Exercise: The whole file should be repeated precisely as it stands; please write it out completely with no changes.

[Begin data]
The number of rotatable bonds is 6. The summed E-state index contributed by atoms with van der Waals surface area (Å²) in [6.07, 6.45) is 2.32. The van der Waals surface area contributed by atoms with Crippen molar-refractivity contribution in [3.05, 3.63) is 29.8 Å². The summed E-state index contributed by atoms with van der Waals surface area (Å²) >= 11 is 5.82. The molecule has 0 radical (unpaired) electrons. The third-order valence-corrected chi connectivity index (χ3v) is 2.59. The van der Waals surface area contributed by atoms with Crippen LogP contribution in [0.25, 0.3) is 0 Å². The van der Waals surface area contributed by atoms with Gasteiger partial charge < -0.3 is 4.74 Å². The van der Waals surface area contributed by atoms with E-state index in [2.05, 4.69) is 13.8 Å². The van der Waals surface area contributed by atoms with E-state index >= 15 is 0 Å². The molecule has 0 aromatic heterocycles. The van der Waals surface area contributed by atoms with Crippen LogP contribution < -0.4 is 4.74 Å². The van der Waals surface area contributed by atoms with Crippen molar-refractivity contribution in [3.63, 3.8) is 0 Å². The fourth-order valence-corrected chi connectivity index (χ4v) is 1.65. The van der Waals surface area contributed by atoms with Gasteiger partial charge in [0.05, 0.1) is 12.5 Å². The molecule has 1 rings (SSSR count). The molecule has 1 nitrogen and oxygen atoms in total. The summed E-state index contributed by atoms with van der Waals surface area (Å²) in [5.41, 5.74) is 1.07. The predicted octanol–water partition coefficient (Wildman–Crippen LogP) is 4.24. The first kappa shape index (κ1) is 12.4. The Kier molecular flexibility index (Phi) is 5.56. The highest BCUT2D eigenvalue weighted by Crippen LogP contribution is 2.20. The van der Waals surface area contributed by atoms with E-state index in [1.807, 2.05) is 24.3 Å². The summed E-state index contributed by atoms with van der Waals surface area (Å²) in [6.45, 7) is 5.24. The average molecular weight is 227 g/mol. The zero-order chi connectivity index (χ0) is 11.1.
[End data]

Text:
The number of rotatable bonds is 6. The summed E-state index contributed by atoms with van der Waals surface area (Å²) in [6.07, 6.45) is 2.32. The van der Waals surface area contributed by atoms with Crippen molar-refractivity contribution in [3.05, 3.63) is 29.8 Å². The summed E-state index contributed by atoms with van der Waals surface area (Å²) >= 11 is 5.82. The molecule has 0 radical (unpaired) electrons. The third-order valence-corrected chi connectivity index (χ3v) is 2.59. The van der Waals surface area contributed by atoms with Crippen LogP contribution in [0.25, 0.3) is 0 Å². The van der Waals surface area contributed by atoms with Gasteiger partial charge < -0.3 is 4.74 Å². The van der Waals surface area contributed by atoms with E-state index in [2.05, 4.69) is 13.8 Å². The van der Waals surface area contributed by atoms with E-state index >= 15 is 0 Å². The molecule has 0 aromatic heterocycles. The van der Waals surface area contributed by atoms with Crippen LogP contribution < -0.4 is 4.74 Å². The van der Waals surface area contributed by atoms with Crippen molar-refractivity contribution in [3.63, 3.8) is 0 Å². The fourth-order valence-corrected chi connectivity index (χ4v) is 1.65. The van der Waals surface area contributed by atoms with Gasteiger partial charge in [0.05, 0.1) is 12.5 Å². The molecule has 1 rings (SSSR count). The molecule has 1 nitrogen and oxygen atoms in total. The summed E-state index contributed by atoms with van der Waals surface area (Å²) in [5.41, 5.74) is 1.07. The predicted octanol–water partition coefficient (Wildman–Crippen LogP) is 4.24. The first kappa shape index (κ1) is 12.4. The Kier molecular flexibility index (Phi) is 5.56. The highest BCUT2D eigenvalue weighted by Crippen LogP contribution is 2.20. The van der Waals surface area contributed by atoms with E-state index in [1.807, 2.05) is 24.3 Å². The summed E-state index contributed by atoms with van der Waals surface area (Å²) in [6.45, 7) is 5.24. The average molecular weight is 227 g/mol. The zero-order chi connectivity index (χ0) is 11.1.